Staubach finished the regular season as the NFL's top rated passer (101.8) by throwing for 1,882 yards, 15 touchdowns, and only 4 interceptions. He was also a terrific rusher, gaining 343 yards and 2 touchdowns on 41 carries. Dallas also had an outstanding trio of running backs, Walt Garrison, Duane Thomas, and Calvin Hill, who rushed for a combined total of 1,690 yards and 14 touchdowns during the season. Garrison led the team in receptions during the season. (Thomas, upset that the Cowboys would not renegotiate his contract after his excellent rookie year, had stopped talking to the press and to almost everyone on the team). Wide Receivers Bob Hayes and Lance Alworth also provided a deep threat, catching a combined total of 69 passes for 1,327 yards and 10 touchdowns. The offensive line, anchored by all-pro tackle Rayfield Wright, Pro Bowlers John Niland and Ralph Neely, and future hall of famer Forrest Gregg, was also a primary reason for their success on offense. (Neely had broken his leg in November in a dirt-bike accident, and was replaced first by Gregg and then by Tony Liscio, who came out of retirement.)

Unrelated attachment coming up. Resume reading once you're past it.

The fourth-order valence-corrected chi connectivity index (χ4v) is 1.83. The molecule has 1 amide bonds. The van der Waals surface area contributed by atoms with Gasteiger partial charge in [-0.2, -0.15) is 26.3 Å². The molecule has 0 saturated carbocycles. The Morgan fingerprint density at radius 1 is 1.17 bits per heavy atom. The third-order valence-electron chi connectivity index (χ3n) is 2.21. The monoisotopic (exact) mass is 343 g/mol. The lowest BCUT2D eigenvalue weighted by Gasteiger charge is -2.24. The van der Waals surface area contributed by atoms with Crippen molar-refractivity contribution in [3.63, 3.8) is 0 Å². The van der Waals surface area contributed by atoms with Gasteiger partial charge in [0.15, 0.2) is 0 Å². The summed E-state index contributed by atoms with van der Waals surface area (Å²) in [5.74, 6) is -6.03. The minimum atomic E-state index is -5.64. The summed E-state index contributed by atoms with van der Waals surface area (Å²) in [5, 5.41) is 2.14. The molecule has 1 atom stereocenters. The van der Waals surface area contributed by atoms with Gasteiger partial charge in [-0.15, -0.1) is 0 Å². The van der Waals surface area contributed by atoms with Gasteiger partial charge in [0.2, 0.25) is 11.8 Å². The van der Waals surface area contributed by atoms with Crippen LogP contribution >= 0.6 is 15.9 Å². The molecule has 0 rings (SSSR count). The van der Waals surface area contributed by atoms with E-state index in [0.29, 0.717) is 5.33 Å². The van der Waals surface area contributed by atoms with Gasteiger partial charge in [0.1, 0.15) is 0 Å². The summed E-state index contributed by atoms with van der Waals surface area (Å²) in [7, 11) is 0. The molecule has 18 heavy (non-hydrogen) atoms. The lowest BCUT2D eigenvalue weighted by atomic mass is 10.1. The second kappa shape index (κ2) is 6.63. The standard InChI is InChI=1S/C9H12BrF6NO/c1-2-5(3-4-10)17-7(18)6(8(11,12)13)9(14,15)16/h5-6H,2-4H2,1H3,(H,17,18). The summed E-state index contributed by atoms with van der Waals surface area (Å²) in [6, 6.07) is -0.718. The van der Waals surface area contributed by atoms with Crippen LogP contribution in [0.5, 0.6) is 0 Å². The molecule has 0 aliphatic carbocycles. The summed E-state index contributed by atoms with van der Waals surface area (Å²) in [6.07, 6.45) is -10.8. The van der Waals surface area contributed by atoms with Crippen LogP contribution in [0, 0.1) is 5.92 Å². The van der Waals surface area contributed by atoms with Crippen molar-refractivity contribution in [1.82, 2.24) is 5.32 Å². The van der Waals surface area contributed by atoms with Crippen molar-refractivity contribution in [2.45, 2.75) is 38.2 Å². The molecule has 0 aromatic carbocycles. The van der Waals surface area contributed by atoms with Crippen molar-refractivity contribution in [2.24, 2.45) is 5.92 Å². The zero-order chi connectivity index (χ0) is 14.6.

The Dallas defense (nicknamed the "Doomsday Defense") had given up only one touchdown in the last 25 quarters prior to the Super Bowl. Their defensive line was anchored by Pro Bowl defensive tackle Bob Lilly, who excelled at pressuring quarterbacks and breaking up running plays. Dallas also had an outstanding trio of linebackers: Pro Bowler Chuck Howley, who recorded 5 interceptions and returned them for 122 yards; Dave Edwards 2 interceptions; and Lee Roy Jordan, who recorded 2 interceptions. The Cowboys secondary was led by 2 future hall of fame cornerbacks Herb Adderley (6 interceptions for 182 return yards) and Mel Renfro (4 interceptions for 11 yards). Safeties Cliff Harris and Pro Bowler Cornell Green also combined for 4 interceptions.